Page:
Yes, I like to make stuff at Christmas. I like to give homemade presents. I like to cook for people.
But it helps to have a production line mentality. I don’t mean that you shouldn’t put any thought into what you make or give. More that big batches of gifts allow you to make things more quickly, and be more generous at the same time.
Stephanie Dosen’s brilliant Heartfelt Rings are just lovely, and take less than half an hour from start to finish. So I’ve made at least ten (here are just a few of them).
Lots of pretty presents to go around, each one slightly different, but made with an identical process that’s easy to memorise and do on auto-pilot while watching Elf for the ninth time.
Eierzucker biscuits take considerably longer…
You make the dough (icing sugar, eggs and flavouring – in this case lemon zest) and then rest it overnight, roll it out painstakingly (otherwise you will be finding icing sugar in your hair WEEKS later) and leave for another 24 hours to dry, before finally putting the moulded shapes into the oven.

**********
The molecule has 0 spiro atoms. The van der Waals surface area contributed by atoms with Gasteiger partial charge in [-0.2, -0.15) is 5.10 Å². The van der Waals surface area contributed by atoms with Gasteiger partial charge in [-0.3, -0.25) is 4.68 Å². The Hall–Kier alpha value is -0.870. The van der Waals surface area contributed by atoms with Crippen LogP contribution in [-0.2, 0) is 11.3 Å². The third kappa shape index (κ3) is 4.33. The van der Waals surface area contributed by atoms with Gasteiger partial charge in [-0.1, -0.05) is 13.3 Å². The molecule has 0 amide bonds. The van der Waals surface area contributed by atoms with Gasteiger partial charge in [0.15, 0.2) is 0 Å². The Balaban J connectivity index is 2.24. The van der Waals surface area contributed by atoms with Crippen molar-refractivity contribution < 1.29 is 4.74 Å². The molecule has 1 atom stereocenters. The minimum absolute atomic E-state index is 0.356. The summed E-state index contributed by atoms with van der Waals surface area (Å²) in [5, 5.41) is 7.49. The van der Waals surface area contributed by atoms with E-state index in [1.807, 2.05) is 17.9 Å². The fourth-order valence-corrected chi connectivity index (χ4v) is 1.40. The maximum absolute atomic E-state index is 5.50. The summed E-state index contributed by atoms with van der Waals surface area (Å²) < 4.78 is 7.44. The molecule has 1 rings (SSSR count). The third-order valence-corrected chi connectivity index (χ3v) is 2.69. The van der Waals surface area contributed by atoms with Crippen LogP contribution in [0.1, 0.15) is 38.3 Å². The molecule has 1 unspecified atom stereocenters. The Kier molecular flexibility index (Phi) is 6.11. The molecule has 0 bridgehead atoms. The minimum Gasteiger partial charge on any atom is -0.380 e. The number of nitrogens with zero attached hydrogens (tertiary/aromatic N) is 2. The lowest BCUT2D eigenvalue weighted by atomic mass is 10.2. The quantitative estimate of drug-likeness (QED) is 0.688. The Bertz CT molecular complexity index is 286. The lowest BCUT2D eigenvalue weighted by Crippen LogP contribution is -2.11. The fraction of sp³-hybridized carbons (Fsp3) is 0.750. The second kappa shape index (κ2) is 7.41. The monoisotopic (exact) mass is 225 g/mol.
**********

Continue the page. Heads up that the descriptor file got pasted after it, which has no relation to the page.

They taste good when you make them, but even better after a couple of weeks (they keep practically forever in a tin). So you make a lot in one go. In this case, 36. They’re such a sweet treat you wouldn’t give away more than two or three per person, so that’s at least a dozen people with a sugary smile on their faces (unless you ‘don’t like sugar’ in which case, you are banned).
Chutney and jam are the same. You make lots, but weeks or months in advance. Come Christmas it’s just a question of labels and covers. I made these in September, so fingers crossed, they’ll taste good now.
People keep asking me if I’ve ‘done everything’ or if I’m feeling ‘stressed about Christmas’. Honestly. it’s no on both counts. I’ve still got plenty to make with just a few days to go. But doing lots in advance, and in big batches takes the pressure off, and makes Christmas crafting fun.
Joy to your world! What are you making today?